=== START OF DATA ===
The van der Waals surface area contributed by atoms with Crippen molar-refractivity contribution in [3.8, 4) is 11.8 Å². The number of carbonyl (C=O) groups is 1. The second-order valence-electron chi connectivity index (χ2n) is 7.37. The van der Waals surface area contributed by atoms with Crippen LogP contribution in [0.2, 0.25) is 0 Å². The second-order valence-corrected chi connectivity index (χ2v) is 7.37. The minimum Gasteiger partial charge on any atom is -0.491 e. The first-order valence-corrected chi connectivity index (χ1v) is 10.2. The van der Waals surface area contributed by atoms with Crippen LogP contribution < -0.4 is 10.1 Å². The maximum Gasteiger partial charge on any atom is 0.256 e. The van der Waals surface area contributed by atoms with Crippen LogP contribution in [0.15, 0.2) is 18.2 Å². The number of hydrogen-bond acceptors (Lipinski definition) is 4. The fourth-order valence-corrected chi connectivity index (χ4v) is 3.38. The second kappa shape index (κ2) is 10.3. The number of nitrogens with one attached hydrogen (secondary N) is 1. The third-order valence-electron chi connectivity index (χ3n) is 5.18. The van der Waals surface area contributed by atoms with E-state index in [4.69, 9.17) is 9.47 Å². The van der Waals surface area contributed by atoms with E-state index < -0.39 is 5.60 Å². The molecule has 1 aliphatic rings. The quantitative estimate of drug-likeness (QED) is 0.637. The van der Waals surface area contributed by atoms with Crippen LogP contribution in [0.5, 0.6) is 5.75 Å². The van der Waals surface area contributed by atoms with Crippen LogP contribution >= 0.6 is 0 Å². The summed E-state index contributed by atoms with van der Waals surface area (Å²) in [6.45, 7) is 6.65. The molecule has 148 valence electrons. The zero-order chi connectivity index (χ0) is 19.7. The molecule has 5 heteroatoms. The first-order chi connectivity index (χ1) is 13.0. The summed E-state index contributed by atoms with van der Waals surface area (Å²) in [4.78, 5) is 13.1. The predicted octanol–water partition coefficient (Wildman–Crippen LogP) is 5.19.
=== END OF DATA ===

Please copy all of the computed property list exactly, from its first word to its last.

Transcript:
The van der Waals surface area contributed by atoms with Crippen molar-refractivity contribution in [3.8, 4) is 11.8 Å². The number of carbonyl (C=O) groups is 1. The second-order valence-electron chi connectivity index (χ2n) is 7.37. The van der Waals surface area contributed by atoms with Crippen LogP contribution in [0.2, 0.25) is 0 Å². The second-order valence-corrected chi connectivity index (χ2v) is 7.37. The minimum Gasteiger partial charge on any atom is -0.491 e. The first-order valence-corrected chi connectivity index (χ1v) is 10.2. The van der Waals surface area contributed by atoms with Crippen LogP contribution < -0.4 is 10.1 Å². The maximum Gasteiger partial charge on any atom is 0.256 e. The van der Waals surface area contributed by atoms with Crippen LogP contribution in [0.15, 0.2) is 18.2 Å². The number of hydrogen-bond acceptors (Lipinski definition) is 4. The fourth-order valence-corrected chi connectivity index (χ4v) is 3.38. The second kappa shape index (κ2) is 10.3. The number of nitrogens with one attached hydrogen (secondary N) is 1. The third-order valence-electron chi connectivity index (χ3n) is 5.18. The van der Waals surface area contributed by atoms with E-state index in [4.69, 9.17) is 9.47 Å². The van der Waals surface area contributed by atoms with E-state index < -0.39 is 5.60 Å². The molecule has 1 aliphatic rings. The quantitative estimate of drug-likeness (QED) is 0.637. The van der Waals surface area contributed by atoms with Crippen LogP contribution in [0.5, 0.6) is 5.75 Å². The van der Waals surface area contributed by atoms with Crippen LogP contribution >= 0.6 is 0 Å². The summed E-state index contributed by atoms with van der Waals surface area (Å²) in [6.45, 7) is 6.65. The molecule has 148 valence electrons. The zero-order chi connectivity index (χ0) is 19.7. The molecule has 5 heteroatoms. The first-order chi connectivity index (χ1) is 13.0. The summed E-state index contributed by atoms with van der Waals surface area (Å²) in [4.78, 5) is 13.1. The predicted octanol–water partition coefficient (Wildman–Crippen LogP) is 5.19.